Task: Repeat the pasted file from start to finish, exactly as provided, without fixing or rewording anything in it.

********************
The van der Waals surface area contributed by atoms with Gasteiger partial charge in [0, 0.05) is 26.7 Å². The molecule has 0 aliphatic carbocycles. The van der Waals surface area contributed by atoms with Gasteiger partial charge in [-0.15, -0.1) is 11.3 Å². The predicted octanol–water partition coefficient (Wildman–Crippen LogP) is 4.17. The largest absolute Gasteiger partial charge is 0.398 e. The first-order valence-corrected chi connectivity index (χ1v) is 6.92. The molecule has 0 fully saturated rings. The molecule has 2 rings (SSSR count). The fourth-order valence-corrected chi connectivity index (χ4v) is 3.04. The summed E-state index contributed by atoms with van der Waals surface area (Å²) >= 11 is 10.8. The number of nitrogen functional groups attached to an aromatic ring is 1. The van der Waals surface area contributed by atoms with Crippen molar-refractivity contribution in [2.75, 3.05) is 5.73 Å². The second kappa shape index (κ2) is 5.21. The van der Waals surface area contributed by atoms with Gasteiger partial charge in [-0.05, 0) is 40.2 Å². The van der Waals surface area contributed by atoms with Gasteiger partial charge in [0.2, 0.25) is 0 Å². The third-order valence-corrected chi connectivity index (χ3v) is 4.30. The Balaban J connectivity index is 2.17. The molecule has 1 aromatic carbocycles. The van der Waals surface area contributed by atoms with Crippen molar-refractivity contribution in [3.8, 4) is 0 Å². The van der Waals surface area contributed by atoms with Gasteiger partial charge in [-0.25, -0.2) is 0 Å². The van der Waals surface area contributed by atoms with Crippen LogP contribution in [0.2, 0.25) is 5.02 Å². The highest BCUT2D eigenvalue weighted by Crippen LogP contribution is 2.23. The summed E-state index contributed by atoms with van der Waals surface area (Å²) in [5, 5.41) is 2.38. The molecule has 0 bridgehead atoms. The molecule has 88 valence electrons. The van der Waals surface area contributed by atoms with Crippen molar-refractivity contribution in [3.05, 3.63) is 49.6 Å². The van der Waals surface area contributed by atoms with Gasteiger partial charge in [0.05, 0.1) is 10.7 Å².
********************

The van der Waals surface area contributed by atoms with Gasteiger partial charge in [0, 0.05) is 26.7 Å². The molecule has 0 aliphatic carbocycles. The van der Waals surface area contributed by atoms with Gasteiger partial charge in [-0.15, -0.1) is 11.3 Å². The predicted octanol–water partition coefficient (Wildman–Crippen LogP) is 4.17. The largest absolute Gasteiger partial charge is 0.398 e. The first-order valence-corrected chi connectivity index (χ1v) is 6.92. The molecule has 0 fully saturated rings. The molecule has 2 rings (SSSR count). The fourth-order valence-corrected chi connectivity index (χ4v) is 3.04. The summed E-state index contributed by atoms with van der Waals surface area (Å²) >= 11 is 10.8. The number of nitrogen functional groups attached to an aromatic ring is 1. The van der Waals surface area contributed by atoms with Crippen molar-refractivity contribution in [2.75, 3.05) is 5.73 Å². The second kappa shape index (κ2) is 5.21. The van der Waals surface area contributed by atoms with Gasteiger partial charge in [-0.05, 0) is 40.2 Å². The van der Waals surface area contributed by atoms with Gasteiger partial charge in [0.2, 0.25) is 0 Å². The third-order valence-corrected chi connectivity index (χ3v) is 4.30. The Balaban J connectivity index is 2.17. The molecule has 1 aromatic carbocycles. The van der Waals surface area contributed by atoms with Crippen molar-refractivity contribution in [3.8, 4) is 0 Å². The van der Waals surface area contributed by atoms with Gasteiger partial charge in [-0.25, -0.2) is 0 Å². The van der Waals surface area contributed by atoms with Crippen LogP contribution in [0.2, 0.25) is 5.02 Å². The highest BCUT2D eigenvalue weighted by Crippen LogP contribution is 2.23. The summed E-state index contributed by atoms with van der Waals surface area (Å²) in [5, 5.41) is 2.38. The molecule has 0 bridgehead atoms. The molecule has 88 valence electrons. The van der Waals surface area contributed by atoms with Crippen molar-refractivity contribution in [3.05, 3.63) is 49.6 Å². The van der Waals surface area contributed by atoms with Gasteiger partial charge in [0.05, 0.1) is 10.7 Å².